Recognizing Mental Health
Health doesn’t stop at physical health. Recognizing Mental Health is an incredibly important part of overall health at every stage of life, from childhood through adulthood. Our mental health affects how we think, feel, and act. It also helps determine how we handle stress, relate to others, and make choices. Being aware of your mental health is just as important as being aware of the signs and symptoms. Let us become aware and educate ourselves and others!
Things to do to Spread Awareness
Although May is Mental Health Awareness Month, you can do a lot to show your support and help others all year long. Here are a few examples.
- Share Your Story – What better way to spread awareness for mental health than by talking about your own experiences. You would be surprised how many others will identify with what you’ve been through or realize how they can be more understanding of those going through something similar.
- Share Symptoms and Things to Look For – Signs and symptoms of mental health can vary depending on the disorder, circumstances, and other factors. These symptoms can affect thoughts, emotions, and behaviors. Sometimes these symptoms may appear as physical problems, such as headaches and stomach pains.
- Self-Care – Self-Care requires checking in with yourself, asking yourself how you’re doing, and recognizing your body needs. Self-care is anything that puts a smile on your face and makes you feel cared for, even if it’s you caring for yourself. Regularly engaging in self-care could help you put your best foot forward. Check out this blog for more self-care tips.
- Keep the Conversation Going- Openly talking about mental health may encourage people to seek professional help. Opening up about mental health will allow for a true expression of how you feel and will allow others the chance to help guide you through difficult times. The more you talk about mental health, the more normalized it will become.
Most mental health disorders don’t improve on their own. If they go untreated, they may worsen over time and cause serious problems. Typically, the sooner you can connect a person to professional and self-help resources, the better the outcome for the person. For ideas on things, you can do to start your self-care routine, visit HERE.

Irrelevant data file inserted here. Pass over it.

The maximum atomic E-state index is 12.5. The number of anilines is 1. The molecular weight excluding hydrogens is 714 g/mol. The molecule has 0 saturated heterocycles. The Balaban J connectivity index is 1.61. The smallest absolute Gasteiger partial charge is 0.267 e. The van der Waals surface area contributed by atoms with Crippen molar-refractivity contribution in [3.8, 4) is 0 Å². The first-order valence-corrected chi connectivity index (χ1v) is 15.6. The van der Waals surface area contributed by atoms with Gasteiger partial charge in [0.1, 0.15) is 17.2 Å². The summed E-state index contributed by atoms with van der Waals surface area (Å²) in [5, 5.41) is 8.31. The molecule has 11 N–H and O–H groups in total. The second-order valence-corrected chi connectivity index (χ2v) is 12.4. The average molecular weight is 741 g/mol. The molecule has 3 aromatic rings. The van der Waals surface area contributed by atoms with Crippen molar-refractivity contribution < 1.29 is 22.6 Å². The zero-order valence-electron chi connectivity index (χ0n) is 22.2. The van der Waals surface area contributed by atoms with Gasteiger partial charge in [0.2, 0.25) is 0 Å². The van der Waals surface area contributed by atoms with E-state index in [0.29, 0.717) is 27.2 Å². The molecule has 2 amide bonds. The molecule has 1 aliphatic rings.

Stigma Vs. Reality
Sometimes people do not receive treatment due to the stigma attached to mental health and mental illnesses. It’s crucial to reduce the stigma around mental health issues, so individuals and families are more inclined to seek help. Setting judgment aside and listening non-judgmentally is key to showing care and compassion to those experiencing mental illness. Remember, words have power, so be careful how you speak to others and be mindful of the language you use. Those suffering from mental health issues are regular people just like you who may be going through a difficult time trying to do the best they can and trying not to give up.
Enjoy life to the fullest by taking care of yourself mentally and physically. Help spread the word through awareness, support, and advocacy. Want to take steps to help destigmatize mental health? Sign-up for a Mental Health First Aid Training at scthrive.org/mentalhealth! Find more ways you can observe Mental Health Month HERE.